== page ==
Table of Contents Author Guidelines Submit a Manuscript
Case Reports in Veterinary Medicine
Volume 2017, Article ID 3069419, 4 pages
https://doi.org/10.1155/2017/3069419
Case Report

Treatment of an Esophageal Stricture in a 1-Month-Old Miniature Shetland Colt

Burg Müggenhausen Equine Clinic GmbH, Heimerzheimer Straße 18, 53919 Weilerswist, Germany

Correspondence should be addressed to P. Nijdam; moc.liamg@p.madjin

Received 9 July 2017; Revised 30 September 2017; Accepted 18 October 2017; Published 20 November 2017

Academic Editor: Lysimachos G. Papazoglou

Copyright © 2017 P. Nijdam et al. This is an open access article distributed under the Creative Commons Attribution License, which permits unrestricted use, distribution, and reproduction in any medium, provided the original work is properly cited.

Abstract

A 1-month-old Miniature Shetland colt was presented to the Burg Müggenhausen Equine Clinic. Primary complaints were regurgitation of milk, bilateral white nasal discharge, and weakness. Physical examination, endoscopy of the esophagus, and contrast radiography led to the diagnosis of an esophageal stricture and aspiration pneumonia. Surgical treatment by means of an esophagomyotomy was performed. The foal improved only temporarily and multiple sessions of endoscopic balloon dilation of the esophagus were performed afterwards. 12 months after the final treatment the foal was healthy and had no complaints regarding esophageal function.

1. Introduction

Esophageal stricture is a narrowing of the lumen of the esophagus [1]. Strictures usually form as a result of external or internal trauma to the esophageal wall [2]. Congenital esophageal strictures, though rare, have also been documented [3, 4]. Three types of esophageal strictures are recognized: type 1: lesions involving the adventitia and tunica muscularis; type 2: esophageal rings or webs that involve mucosa and submucosa; type 3: annular stenosis that involves all layers of the esophageal wall [2].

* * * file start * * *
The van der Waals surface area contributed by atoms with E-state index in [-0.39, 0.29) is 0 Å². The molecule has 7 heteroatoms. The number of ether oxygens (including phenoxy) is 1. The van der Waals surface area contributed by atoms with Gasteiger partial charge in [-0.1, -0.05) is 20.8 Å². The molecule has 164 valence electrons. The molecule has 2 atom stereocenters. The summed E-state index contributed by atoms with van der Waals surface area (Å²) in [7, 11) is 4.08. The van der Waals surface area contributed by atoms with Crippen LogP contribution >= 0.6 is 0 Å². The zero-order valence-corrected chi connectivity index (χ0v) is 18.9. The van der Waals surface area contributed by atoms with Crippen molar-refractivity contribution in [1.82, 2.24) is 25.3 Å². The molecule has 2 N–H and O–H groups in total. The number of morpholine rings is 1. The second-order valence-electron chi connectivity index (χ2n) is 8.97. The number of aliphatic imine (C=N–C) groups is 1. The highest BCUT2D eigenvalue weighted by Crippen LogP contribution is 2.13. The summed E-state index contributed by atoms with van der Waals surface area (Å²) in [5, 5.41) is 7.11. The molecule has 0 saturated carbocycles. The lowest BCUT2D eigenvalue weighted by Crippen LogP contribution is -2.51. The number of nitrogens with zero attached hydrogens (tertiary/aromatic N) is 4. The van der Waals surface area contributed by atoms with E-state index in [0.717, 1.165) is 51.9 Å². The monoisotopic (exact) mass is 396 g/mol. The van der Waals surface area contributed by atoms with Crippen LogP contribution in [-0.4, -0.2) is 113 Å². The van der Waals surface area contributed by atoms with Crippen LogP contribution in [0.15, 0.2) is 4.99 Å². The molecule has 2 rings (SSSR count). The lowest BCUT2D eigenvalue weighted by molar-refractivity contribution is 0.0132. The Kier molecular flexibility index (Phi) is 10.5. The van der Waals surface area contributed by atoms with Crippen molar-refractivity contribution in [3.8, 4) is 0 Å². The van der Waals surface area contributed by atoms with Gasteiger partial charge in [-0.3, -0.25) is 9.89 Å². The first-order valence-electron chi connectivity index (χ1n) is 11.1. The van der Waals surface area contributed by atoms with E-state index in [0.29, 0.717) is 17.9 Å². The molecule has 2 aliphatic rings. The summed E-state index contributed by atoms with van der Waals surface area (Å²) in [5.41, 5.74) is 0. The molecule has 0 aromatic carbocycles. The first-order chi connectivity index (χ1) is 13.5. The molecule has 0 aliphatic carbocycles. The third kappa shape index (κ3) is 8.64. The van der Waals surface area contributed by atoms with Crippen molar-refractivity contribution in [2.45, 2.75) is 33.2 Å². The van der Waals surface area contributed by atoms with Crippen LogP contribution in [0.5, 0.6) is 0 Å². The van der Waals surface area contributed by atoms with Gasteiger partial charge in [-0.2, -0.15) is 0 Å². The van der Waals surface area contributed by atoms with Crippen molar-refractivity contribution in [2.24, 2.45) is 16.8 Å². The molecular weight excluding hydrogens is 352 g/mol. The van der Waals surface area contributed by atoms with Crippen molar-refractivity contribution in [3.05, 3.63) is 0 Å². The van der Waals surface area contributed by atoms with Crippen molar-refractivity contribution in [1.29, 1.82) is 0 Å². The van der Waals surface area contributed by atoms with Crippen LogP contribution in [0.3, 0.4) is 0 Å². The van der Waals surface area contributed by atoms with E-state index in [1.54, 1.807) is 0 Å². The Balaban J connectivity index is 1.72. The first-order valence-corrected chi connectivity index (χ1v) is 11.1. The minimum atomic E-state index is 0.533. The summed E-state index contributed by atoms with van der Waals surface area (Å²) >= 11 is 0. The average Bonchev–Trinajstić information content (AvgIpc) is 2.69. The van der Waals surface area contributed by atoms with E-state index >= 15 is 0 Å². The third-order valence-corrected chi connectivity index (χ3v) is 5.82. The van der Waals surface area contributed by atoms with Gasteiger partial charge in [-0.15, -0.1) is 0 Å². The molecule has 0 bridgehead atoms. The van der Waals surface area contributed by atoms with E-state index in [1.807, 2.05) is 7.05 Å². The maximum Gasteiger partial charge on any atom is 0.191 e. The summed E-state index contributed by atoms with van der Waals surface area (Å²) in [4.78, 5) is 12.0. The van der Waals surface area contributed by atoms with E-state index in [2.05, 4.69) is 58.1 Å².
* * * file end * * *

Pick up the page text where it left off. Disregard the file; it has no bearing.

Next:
Esophageal strictures usually lead to impaired passage of food. Nasal discharge, salivation, coughing, discomfort and extension of the head and neck may all occur [5]. Aspiration pneumonia, pleuritis, esophageal ulceration, and formation of diverticula are common complications [6].

Several imaging modalities may aid in the diagnosis. Endoscopy, contrast radiography, fluoroscopy, and ultrasonography can be used to examine the esophagus [4, 7].

Various treatment options are available to prevent stricture formation [1, 2, 8]. After esophageal wall damage, the greatest reduction in lumen diameter occurs in the first 15 days [5]. Preventive treatment should therefore be aimed at the initial 15 days and consist of anti-inflammatory medication and feeding soft feeds only [9].

Alternative treatment methods should be applied for existing strictures and include bougienage, balloon dilation, and surgical intervention. Bougienage refers to dilation the esophagus by passing a rigid instrument through it. The bougie mainly delivers shearing forces, which may easily lead to damage to the esophageal wall [4]. More recently the use of balloon dilation has also been described, in which the stricture is dilated by inflating a balloon [1012]. Balloon dilation delivers mainly radial forces upon the esophageal wall and therefore the risk of damaging the esophagus is smaller.